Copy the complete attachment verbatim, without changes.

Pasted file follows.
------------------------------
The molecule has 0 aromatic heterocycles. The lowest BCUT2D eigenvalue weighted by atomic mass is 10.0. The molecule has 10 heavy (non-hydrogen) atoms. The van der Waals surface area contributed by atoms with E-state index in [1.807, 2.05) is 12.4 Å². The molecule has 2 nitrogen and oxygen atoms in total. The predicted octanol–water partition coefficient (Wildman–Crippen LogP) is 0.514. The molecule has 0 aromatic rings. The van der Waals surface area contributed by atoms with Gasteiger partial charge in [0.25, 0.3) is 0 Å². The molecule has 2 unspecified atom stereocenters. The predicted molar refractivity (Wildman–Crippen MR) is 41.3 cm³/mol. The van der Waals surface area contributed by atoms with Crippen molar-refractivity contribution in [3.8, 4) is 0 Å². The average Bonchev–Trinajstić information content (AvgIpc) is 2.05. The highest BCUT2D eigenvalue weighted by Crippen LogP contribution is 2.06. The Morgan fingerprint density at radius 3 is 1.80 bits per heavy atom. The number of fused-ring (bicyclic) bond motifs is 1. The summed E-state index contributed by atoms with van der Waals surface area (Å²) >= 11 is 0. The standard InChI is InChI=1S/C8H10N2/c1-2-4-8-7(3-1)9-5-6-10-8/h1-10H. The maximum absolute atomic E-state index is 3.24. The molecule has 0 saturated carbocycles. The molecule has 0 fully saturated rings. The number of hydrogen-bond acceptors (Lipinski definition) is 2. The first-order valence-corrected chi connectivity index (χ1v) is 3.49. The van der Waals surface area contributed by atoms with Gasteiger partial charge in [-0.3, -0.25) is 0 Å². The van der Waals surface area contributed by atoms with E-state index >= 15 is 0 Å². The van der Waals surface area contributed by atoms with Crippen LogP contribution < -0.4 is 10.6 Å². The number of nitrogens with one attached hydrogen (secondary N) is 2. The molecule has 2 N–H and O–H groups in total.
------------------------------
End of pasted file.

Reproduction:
The molecule has 0 aromatic heterocycles. The lowest BCUT2D eigenvalue weighted by atomic mass is 10.0. The molecule has 10 heavy (non-hydrogen) atoms. The van der Waals surface area contributed by atoms with E-state index in [1.807, 2.05) is 12.4 Å². The molecule has 2 nitrogen and oxygen atoms in total. The predicted octanol–water partition coefficient (Wildman–Crippen LogP) is 0.514. The molecule has 0 aromatic rings. The van der Waals surface area contributed by atoms with Gasteiger partial charge in [0.25, 0.3) is 0 Å². The molecule has 2 unspecified atom stereocenters. The predicted molar refractivity (Wildman–Crippen MR) is 41.3 cm³/mol. The van der Waals surface area contributed by atoms with Crippen molar-refractivity contribution in [3.8, 4) is 0 Å². The average Bonchev–Trinajstić information content (AvgIpc) is 2.05. The highest BCUT2D eigenvalue weighted by Crippen LogP contribution is 2.06. The Morgan fingerprint density at radius 3 is 1.80 bits per heavy atom. The number of fused-ring (bicyclic) bond motifs is 1. The summed E-state index contributed by atoms with van der Waals surface area (Å²) >= 11 is 0. The standard InChI is InChI=1S/C8H10N2/c1-2-4-8-7(3-1)9-5-6-10-8/h1-10H. The maximum absolute atomic E-state index is 3.24. The molecule has 0 saturated carbocycles. The molecule has 0 fully saturated rings. The number of hydrogen-bond acceptors (Lipinski definition) is 2. The first-order valence-corrected chi connectivity index (χ1v) is 3.49. The van der Waals surface area contributed by atoms with Gasteiger partial charge in [-0.3, -0.25) is 0 Å². The van der Waals surface area contributed by atoms with E-state index >= 15 is 0 Å². The van der Waals surface area contributed by atoms with Crippen LogP contribution < -0.4 is 10.6 Å². The number of nitrogens with one attached hydrogen (secondary N) is 2. The molecule has 2 N–H and O–H groups in total.